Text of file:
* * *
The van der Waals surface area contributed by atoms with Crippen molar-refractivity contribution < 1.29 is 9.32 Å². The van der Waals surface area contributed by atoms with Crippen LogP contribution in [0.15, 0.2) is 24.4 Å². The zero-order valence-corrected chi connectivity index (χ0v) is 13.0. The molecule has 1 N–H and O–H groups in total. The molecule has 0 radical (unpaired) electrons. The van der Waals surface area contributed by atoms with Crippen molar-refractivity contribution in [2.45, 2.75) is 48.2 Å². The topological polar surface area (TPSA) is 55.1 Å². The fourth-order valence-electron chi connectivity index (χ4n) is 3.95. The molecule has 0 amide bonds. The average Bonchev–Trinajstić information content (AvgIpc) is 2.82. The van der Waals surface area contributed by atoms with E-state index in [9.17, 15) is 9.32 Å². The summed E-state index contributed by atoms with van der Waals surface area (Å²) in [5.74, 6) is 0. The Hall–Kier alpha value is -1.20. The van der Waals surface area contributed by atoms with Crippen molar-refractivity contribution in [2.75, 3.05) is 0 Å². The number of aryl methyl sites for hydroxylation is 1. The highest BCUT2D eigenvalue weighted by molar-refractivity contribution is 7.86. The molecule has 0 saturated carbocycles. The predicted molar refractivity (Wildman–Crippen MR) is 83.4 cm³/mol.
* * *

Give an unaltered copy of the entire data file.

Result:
The van der Waals surface area contributed by atoms with Crippen molar-refractivity contribution < 1.29 is 9.32 Å². The van der Waals surface area contributed by atoms with Crippen LogP contribution in [0.15, 0.2) is 24.4 Å². The zero-order valence-corrected chi connectivity index (χ0v) is 13.0. The molecule has 1 N–H and O–H groups in total. The molecule has 0 radical (unpaired) electrons. The van der Waals surface area contributed by atoms with Crippen molar-refractivity contribution in [2.45, 2.75) is 48.2 Å². The topological polar surface area (TPSA) is 55.1 Å². The fourth-order valence-electron chi connectivity index (χ4n) is 3.95. The molecule has 0 amide bonds. The average Bonchev–Trinajstić information content (AvgIpc) is 2.82. The van der Waals surface area contributed by atoms with E-state index in [9.17, 15) is 9.32 Å². The summed E-state index contributed by atoms with van der Waals surface area (Å²) in [5.74, 6) is 0. The Hall–Kier alpha value is -1.20. The van der Waals surface area contributed by atoms with Crippen molar-refractivity contribution in [2.75, 3.05) is 0 Å². The number of aryl methyl sites for hydroxylation is 1. The highest BCUT2D eigenvalue weighted by molar-refractivity contribution is 7.86. The molecule has 0 saturated carbocycles. The predicted molar refractivity (Wildman–Crippen MR) is 83.4 cm³/mol.